- John Derbyshire
I remember the beginnings of the "seeker sensitive" movement. One of the primary issues raised in that movement was the way we talk. "Church lingo" was out, relating to people in their own language was in. For example, if the word "propitiation" ever escaped your lips, you could expect to be whacked over the head with someone's copy of The Message Remixed.
In general, I agree that we should speak to people in their own language. Which is one reason why I am a bit concerned for the Emergent/ing movement.
Note: this is not a post criticizing the Emergent/ing theology, church practices, methods, or any of their leaders.
But have you heard these guys talk?
For starters: if you still, frequently, have to explain to people the difference between emergENT and emergeING, perhaps you need to pick a new moniker. I still don't know what the difference is. And I've never quite figured out what they are "emerging" from. And do you ever quit emerging? Lots of things emerge, but they eventually stop emerging, right (once fully emerged, I mean)? Will the movement change its name to "Emerged" when it's done? And is this the first movement to have a participle for a name?
One key value of emergent/ing is "context". You have to fit what you do and say into the context of the surrounding culture. I agree with this, for the most part. That's why I'm a bit baffled by the college-professorish nature of emerge-talk.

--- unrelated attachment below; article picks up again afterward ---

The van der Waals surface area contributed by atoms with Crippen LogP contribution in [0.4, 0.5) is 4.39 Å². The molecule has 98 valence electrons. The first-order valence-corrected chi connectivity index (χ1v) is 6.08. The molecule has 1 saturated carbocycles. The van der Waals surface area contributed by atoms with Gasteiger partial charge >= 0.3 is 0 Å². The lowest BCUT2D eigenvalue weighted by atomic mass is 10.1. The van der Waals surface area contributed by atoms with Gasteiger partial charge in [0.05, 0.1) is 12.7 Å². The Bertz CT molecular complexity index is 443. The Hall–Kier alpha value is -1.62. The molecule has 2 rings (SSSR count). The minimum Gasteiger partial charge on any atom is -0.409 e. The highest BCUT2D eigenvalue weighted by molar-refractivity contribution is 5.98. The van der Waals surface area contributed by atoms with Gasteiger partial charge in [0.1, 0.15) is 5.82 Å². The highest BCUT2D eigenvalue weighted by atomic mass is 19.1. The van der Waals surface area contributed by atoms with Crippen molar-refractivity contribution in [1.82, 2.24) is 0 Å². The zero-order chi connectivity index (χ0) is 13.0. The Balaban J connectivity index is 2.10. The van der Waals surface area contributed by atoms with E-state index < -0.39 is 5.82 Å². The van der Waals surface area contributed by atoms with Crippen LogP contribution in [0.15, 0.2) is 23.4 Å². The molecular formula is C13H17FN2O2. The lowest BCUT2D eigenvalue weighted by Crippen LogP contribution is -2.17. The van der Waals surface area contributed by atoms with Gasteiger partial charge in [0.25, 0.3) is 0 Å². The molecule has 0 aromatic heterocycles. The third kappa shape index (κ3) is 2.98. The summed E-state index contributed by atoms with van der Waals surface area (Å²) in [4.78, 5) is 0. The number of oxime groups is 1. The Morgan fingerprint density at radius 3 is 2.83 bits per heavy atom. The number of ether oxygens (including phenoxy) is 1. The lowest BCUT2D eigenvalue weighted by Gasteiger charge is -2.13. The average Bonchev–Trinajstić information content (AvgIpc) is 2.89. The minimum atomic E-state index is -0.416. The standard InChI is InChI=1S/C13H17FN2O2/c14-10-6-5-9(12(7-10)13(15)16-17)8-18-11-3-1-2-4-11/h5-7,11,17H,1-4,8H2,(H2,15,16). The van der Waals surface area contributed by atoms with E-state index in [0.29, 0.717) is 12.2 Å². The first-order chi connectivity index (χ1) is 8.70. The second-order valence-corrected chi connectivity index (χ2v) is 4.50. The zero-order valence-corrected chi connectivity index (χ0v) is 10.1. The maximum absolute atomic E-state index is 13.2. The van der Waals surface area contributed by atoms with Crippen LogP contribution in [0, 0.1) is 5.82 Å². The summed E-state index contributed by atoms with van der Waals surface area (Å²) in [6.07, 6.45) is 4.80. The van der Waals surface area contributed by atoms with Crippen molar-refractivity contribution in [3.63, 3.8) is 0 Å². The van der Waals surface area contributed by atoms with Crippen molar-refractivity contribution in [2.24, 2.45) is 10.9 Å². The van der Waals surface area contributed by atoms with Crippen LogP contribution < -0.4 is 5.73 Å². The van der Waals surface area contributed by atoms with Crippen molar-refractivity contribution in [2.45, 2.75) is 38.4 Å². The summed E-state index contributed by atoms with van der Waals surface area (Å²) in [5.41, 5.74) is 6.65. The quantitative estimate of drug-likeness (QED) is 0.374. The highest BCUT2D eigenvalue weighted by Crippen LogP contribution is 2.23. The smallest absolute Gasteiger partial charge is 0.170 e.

Below are just a few examples of emergent/ing lingo, representing words and phrases most-likely unintelligable to
non-Christians not-yet-Christians pre-followers of the Way:
contextualize (this also hits on one of my pet-peeves: turning a noun into a really long verb)
contextualization (double the previous pet-peeve)
And my all time favorite: "praxis" (which is a word that only people who have studied theology understand).
While I understand that all movements that have a lot of thought behind them generate new words and new modes of speaking, I wonder if it would be possible for the emergent/ing conversation to contextualize it's lingo a little more, in praxis.
Again, this is not an "anti" emergent/ing post. My intention is not to demean all the well-intentioned and earnest people in those movements.
It's just to say: "When I hear you talk, I feel dumb".